How things change over a few months; just only a few months ago, the word on the street was that the large part of eurozone was debt-laden and had too much outstanding debt on the secondary markets. Now, with the ECB having already stated that it intends to buy €60bn worth of bonds each month for the next 19 months, the question out there is: Will the ECB find enough supply from existing bondholders to shore up this pre-determined demand? Will the ECB come across any obstacles in implementing its QE program? Why are markets weary about possible execution risk?

One of the key issues in 2015 is that net issuance is expected to be negative by €200bn, which effectively means that more bonds are to mature in 2015 than bonds are expected to be issued, which also means that the supply of bonds in 2015 will shrink by €200bn. If we had to go back a few years at times when QE was being implemented in the US and UK, this phenomenon was clearly not an issue. Also, when the US Federal Reserve embarked on its QE asset purchase program and buying US Treasuries, investors had the so-called luxury of shifting out of their US Treasuries and re-invest process within the same asset class (fixed income), which at the time was sufficient liquidity in the markets (corporate and mortgage markets) to make up for the increased demand. Back then, US investors could mix and match their asset allocations to suit their investment yields knowing that they were still in the running to earn a good return.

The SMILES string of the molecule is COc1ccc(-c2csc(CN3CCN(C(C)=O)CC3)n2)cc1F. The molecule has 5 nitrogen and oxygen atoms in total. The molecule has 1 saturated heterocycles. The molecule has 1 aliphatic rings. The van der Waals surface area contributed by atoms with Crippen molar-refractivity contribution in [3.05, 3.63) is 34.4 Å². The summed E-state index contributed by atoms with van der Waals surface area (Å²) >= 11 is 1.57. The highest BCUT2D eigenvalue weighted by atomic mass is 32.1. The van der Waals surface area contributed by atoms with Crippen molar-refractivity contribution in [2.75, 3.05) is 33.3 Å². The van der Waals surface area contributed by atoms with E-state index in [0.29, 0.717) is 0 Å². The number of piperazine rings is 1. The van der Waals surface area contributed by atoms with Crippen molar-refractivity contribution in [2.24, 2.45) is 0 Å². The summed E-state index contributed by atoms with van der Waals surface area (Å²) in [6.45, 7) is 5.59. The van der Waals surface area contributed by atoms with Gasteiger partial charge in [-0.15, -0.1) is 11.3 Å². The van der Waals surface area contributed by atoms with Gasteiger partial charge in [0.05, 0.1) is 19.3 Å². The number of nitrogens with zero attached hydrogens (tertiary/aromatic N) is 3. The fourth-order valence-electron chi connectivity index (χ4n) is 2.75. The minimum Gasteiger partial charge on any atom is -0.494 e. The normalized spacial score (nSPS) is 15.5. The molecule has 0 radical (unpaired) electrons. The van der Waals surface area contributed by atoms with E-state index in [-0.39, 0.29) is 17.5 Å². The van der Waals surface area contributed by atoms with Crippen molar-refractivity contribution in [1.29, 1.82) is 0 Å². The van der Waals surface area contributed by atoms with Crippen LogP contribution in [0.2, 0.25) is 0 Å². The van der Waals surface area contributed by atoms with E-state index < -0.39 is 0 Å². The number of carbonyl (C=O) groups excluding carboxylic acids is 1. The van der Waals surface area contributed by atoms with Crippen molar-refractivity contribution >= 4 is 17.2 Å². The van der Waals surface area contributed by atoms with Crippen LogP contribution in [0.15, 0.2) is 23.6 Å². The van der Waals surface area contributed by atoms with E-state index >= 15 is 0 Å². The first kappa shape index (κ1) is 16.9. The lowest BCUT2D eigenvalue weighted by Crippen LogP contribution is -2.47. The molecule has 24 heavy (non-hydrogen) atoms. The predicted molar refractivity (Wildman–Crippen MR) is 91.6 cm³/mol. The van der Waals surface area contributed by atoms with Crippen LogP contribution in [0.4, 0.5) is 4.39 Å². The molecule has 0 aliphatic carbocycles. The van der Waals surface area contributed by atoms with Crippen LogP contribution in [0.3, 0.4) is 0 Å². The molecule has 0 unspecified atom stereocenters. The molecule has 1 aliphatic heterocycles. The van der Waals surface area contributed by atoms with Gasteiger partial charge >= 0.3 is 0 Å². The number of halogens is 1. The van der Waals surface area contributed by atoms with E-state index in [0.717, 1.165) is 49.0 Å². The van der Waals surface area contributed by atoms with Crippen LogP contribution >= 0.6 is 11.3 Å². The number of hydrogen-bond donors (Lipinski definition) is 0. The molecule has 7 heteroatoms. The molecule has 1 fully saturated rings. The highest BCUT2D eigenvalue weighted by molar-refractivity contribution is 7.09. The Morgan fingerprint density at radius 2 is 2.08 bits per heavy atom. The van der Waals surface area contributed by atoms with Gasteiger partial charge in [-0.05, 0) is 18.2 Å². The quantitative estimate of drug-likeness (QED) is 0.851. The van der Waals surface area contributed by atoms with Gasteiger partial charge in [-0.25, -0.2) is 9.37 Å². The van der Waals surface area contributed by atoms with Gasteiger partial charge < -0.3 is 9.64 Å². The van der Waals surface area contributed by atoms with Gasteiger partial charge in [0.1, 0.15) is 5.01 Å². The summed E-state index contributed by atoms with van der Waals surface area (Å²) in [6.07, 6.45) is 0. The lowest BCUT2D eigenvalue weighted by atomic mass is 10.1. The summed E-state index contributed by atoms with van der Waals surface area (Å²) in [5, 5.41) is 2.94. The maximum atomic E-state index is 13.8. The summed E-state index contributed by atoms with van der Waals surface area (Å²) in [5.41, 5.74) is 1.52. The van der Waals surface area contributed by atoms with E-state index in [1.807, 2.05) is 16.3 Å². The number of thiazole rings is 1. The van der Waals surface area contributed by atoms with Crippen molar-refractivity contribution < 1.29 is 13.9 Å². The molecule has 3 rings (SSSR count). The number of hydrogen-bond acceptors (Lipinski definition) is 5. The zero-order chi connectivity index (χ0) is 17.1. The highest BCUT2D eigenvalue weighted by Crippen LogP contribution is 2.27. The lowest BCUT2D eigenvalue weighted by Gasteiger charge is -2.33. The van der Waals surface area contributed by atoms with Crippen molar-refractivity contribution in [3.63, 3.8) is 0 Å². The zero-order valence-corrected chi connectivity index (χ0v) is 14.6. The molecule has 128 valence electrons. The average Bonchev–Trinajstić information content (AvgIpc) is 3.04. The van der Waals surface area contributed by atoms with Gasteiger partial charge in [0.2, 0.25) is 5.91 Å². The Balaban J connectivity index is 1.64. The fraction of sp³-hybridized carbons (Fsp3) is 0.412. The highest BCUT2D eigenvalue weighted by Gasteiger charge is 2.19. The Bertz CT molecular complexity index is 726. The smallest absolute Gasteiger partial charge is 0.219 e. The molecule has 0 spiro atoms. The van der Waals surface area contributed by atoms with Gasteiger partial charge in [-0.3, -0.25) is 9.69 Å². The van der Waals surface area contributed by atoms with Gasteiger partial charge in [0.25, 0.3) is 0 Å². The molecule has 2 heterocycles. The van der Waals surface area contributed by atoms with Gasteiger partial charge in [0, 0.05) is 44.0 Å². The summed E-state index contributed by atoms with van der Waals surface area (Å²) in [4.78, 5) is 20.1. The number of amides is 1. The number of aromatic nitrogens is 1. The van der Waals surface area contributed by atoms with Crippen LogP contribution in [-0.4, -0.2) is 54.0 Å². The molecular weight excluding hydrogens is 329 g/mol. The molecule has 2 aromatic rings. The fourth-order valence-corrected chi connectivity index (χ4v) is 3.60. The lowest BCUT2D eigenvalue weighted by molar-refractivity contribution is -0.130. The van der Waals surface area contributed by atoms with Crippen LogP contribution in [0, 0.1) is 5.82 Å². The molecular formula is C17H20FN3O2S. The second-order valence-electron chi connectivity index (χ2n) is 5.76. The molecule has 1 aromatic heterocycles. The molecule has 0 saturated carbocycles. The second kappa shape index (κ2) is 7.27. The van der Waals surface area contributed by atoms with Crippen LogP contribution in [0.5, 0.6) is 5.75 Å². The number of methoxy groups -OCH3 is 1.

And this is where the execution risk issue of the ECB might come in to play. Why should an investor sell his/her government bond exposure (Malta Government Stocks in Malta) today, if 1) the price of government bonds is expected to continue to rise (ECB’s Draghi stated last week that the ECB is ready to purchase bonds up to negative yields of -20bps) and 2) if returns of other assets within the same asset class and of similar rating are trading at ultra-low yields and do not warrant the increase in risk exposure? Furthermore, the European corporate bond market is not liquid enough, the ABS market is too small and the ECB also has it in its mandate to purchase covered bonds. And therefore QE is expected to continue drying up liquidity in the markets. The next best alternative would be rotating out of fixed income into equities, but some could argue whether current valuations are outstretched (lest we forget that European equities have returned a whopping 14% so far this year).

It is important to keep focusing on the ECB’s intentions behind QE, and that is primarily creating inflation in line with its mandate. Following last week’s comments, bond yields across all segments of the yield curve are expected to lower further (bond prices will rally) in the short-term, so one would expect a marked flattening of the yield curve. However, and we cannot but stress the importance of this next statement, we must also keep in mind that 1) if and when inflation starts to pick up, 2) lower oil prices start being reflected in higher purchasing power of European consumers and, 3) the weaker euro translates into an uptick in imports significant enough to result in a meaningful effect on inflation (not a scenario we expect to unfold anytime soon, I could take well over a year to materialise), it is the longer-dated bonds which will remain particularly vulnerable to a correction, albeit we expect any correction to be gradual.